Ruben van Assouw, Sole Plane Crash Survivor, Learns of Parents' Death and Heads Home to the Netherlands

Ruben van Assouw, the sole plane crash survivor, heads home to the Netherlands.

May 14, 2010— -- Relatives of the 9-year-old boy who was the sole survivor of a plane crash earlier this week in Libya told him today that the rest of his family perished in the crash.

His aunt and uncle broke the devastating news to Ruben van Assouw on Friday morning, according to the Associated Press. His relatives are expected to take him home to the Netherlands Saturday morning.

Ruben has been recovering at Tripoli's El Khadra hospital since Wednesday's crash, which killed all the other 103 passengers aboard the Airbus 330-200 from Johannesburg.

Among those believed to be killed in the Afriqiyah Airways crash were the boy's father, Patrick, mother Trudy and 11-year-old brother Enzo. Ruben van Assouw was found by rescuers still strapped in his seat and breathing in an area of desert sand strewn with the plane's debris.

"Considering the circumstances, Ruben is doing well. He sleeps a lot. Now and then he is awake and ... is clear," his aunt and uncle Trudy and Patrick van Assouw said in the statement. "This morning, we told Ruben exactly what has happened. He knows both his parents and brother are deceased. Now with the whole family we will take care of Ruben's future."

"We have two kinds of sorrow to deal with, because Ruben is in a very bad situation but we have also lost family members," they added. "The next period will be a rough period for us."

Before learning of the death of his parents and brother, Ruben told a reporter with the Dutch newspaper De Telegraaf in a telephone interview that he just wants to go home.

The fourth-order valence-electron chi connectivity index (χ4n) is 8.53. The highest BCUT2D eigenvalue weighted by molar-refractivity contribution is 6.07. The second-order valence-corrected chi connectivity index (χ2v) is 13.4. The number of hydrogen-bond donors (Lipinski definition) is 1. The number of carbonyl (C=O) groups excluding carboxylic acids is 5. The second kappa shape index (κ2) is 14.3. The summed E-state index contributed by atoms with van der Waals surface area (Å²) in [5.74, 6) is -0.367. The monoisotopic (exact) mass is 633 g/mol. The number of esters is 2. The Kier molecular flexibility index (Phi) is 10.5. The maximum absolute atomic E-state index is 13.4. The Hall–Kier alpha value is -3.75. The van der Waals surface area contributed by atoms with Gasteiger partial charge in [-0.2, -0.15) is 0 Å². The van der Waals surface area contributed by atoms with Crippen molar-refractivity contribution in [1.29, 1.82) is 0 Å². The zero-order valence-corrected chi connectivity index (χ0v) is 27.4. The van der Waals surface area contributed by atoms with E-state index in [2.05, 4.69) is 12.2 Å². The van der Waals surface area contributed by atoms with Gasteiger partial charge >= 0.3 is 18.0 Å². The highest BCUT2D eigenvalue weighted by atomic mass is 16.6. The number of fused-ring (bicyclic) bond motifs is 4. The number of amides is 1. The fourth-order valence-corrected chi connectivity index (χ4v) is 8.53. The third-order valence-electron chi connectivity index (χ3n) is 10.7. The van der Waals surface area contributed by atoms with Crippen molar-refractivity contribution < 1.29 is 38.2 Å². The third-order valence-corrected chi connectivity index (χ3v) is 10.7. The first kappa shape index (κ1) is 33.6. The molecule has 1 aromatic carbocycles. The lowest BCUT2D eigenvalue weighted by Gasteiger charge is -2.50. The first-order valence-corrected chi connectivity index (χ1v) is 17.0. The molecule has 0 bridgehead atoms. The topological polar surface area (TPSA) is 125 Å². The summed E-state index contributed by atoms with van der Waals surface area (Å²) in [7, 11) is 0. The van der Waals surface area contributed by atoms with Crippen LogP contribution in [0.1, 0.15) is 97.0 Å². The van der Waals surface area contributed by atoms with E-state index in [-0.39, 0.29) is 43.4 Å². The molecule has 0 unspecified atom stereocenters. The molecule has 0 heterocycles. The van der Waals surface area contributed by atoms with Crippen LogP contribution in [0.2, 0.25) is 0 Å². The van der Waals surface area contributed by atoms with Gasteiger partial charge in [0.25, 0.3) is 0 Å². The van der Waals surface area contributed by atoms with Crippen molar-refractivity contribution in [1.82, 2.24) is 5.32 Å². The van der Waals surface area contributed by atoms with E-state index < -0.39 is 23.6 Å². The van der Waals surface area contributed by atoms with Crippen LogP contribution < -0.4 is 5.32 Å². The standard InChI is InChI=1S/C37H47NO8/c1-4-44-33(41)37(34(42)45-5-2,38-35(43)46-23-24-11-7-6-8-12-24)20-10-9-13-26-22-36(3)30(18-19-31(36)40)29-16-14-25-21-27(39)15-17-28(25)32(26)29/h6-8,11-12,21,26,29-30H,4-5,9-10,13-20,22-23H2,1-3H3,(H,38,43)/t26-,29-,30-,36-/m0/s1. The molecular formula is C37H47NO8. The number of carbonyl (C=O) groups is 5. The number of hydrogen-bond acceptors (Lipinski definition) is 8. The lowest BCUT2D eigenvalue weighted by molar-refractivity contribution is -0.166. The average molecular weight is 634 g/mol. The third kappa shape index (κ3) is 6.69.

"I don't know how I got here. ... I just want to get going," he said. "I want to get washed, dressed and then go."

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The boy's aunt and uncle have flown in from the Netherlands to be at his side as he recovers from four and half hours of surgery, repairing multiple leg fractures. Officials have said the boy is still unaware that his parents and brother died in the flight from South Africa. Forensic investigations to confirm the identity of all who perished have just begun.

The Dutch transportation authority ANWB said Ruben will arrive in the Dutch city of Eindhoven -- about halfway between Amsterdam and Brussels -- at 1 p.m. Saturday local time (7 a.m. in New York). His surviving family has asked the government to shield the boy from the public and authorities have selected a military base rather than a commercial airport for his arrival to help facilitate that request.

The van Assouw family had gone to South Africa during the boys' spring school vacation to celebrate the parents' 12 1/2-year wedding anniversary, a Dutch tradition.

Last Blog of Father of Libya Plane Crash Survivor

In her travel blog, Trudy van Assouw wrote about the camping trip that took them through some of the world's most spectacular natural wonders: South Africa's Mac Falls, the Kruger National Park game reserve and across the border into Swaziland and on to Lesotho.